“Art is a discovery and development of elementary principles of nature into beautiful forms suitable for human use.” – Frank Lloyd Wright (writing in 1957, as cited in Frank Lloyd Wright on Architecture, Nature, and the Human Spirit: A Collection of Quotations).
Art is an integral part of architecture but has always shared a blurry line. Although some believe architecture is an art, others do not entirely agree with it. While architecture may not be a pure art such as painting, sculpting, literature, drama, music, theatre, and so on, it still checks all the boxes that an art form usually caters to. The sole reason for anyone to doubt the credibility of architecture as an art is that it does not share a direct equation with art but more of an indirect one.
Art is at the crux of architecture but not in the traditional sense. Architecture is often referred to as the artistic process of planning, designing, constructing, and executing structures and spaces. It is a collection of multiple art forms ranging from frescos, sculptures, paintings, carvings, and so much more! It is the fruit of an artisan, a craftsperson, mason, as well as the architect labour. Architecture, like art, is just as much about the process as it is about the end result.
Although architecture initially emerged from the basic need of having a roof over your head, it quickly became a form of self-expression. Architecture marvels the world over are considered an extension of the architect themselves. Be it their affinity to curves, to straight lines and clean facades, earthy exposed bricks, colourful elevations, filtered light, and so much more! They each represent the architect’s beliefs, ideology, and resolve. Every architectural marvel has a riveting story to tell, and they all have one thing in common, artistic expression and creative synergy.
Both architecture and art are often a reflection of the culture we grew up in, a culture we relate to or understand. It is a story built with love, care, memories, and nostalgia, of age-old beliefs that have trickled through the grasp of time, of stories told and passed on, of affinity towards certain social ideologies, and also a dash of a sense of belonging.
Architecture in recent times can also be considered the art of devising the city’s skyline. So much of the architecture in the cities around is dictated by the idea of how the landscape of the city is perceived from varying angles, distances, and altitudes. Gone are the days when almost all cities had similar skylines. Today, each city has its own distinct and distinguished skyline that helps build its identity and makes it stand out.
Architecture does not just train you to have the ability to construct buildings; it also teaches you to design and create spaces that make people feel a certain kind of way. Art, more often than not, makes various people feel differently. Similarly, people associate different experiences with the same architecture. Architecture, like art, makes people think. It may not always be about what has been built, but it could also be about what has not been built. The Holocaust Memorial in Berlin, for instance, consists of only concrete slabs, and yet, it is enough to evoke a sense of loss, sorrow, and pain.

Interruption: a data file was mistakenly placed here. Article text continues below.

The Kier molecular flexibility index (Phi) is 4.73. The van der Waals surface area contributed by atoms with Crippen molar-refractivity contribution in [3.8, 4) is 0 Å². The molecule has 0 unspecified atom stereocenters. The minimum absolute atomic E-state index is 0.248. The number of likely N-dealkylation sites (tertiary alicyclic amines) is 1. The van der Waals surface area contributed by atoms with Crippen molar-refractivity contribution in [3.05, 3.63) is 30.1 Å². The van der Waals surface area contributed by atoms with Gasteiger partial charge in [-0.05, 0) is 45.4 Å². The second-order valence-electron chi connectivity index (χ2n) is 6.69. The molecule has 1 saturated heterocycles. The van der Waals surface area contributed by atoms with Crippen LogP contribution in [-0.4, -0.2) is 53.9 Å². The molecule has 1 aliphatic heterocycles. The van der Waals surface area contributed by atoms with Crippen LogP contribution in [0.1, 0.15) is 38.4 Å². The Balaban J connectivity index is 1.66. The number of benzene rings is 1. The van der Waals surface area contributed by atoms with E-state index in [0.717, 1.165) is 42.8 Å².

The architecture resembles art and is often governed and limited only by one’s imagination. As an artist, designer, and creator, the sky is the limit. You may have yet to see a certain kind of structure or artwork, but it could be brewing in the minds of architects and artists alike, and before you know it, it is on paper/ canvas, and you can see it come to life. A structure, painting, sculpture, or a piece of art that was beyond imagination is suddenly tangible and comprehensible.
Architecture, much like art, does not always have to make sense. So many of Antonio Gaudi’s structures are considered architectural marvels, but they are not understood, liked, or appreciated by all. This broadly aligns with the belief that architecture, much like art, need not be liked and admired by everyone. It may just exist and be critiqued by a few and yet applauded by others. Not everyone understands the process the architect and artist have gone through to reach a stage they are at, but the ones willing to do so see the effort and thought behind it.
Famous architectural spectacles are, in fact, ageless, they have no expiry date, and they seem to stand the test of time. Sometimes, they blend into their surroundings, they stand out where they need to, and often leave a mark in the hearts and minds of the people. This very nature of architectural marvels is identical to that of art. Art also stands out and blends in seamlessly whilst continuing to endure the challenges with changing times. Architecture and art are both timeless in that sense.
Lastly, one can draw so many parallels between art and architecture that the lines seem to converge at a point; but simply put: architecture, much like art, is meant to move you.
- Maria Popova. What Is Art? Favorite Famous Definitions, from Antiquity to Today [online]. Available at: https://www.themarginalian.org/2012/06/22/what-is-art/ [Accessed 9 March 2022].
- Bob Borson(2021). Ep 080: Is Architecture Art? [online]. Available at: https://www.lifeofanarchitect.com/ep-080-is-architecture-art/[Accessed 10 March 2022].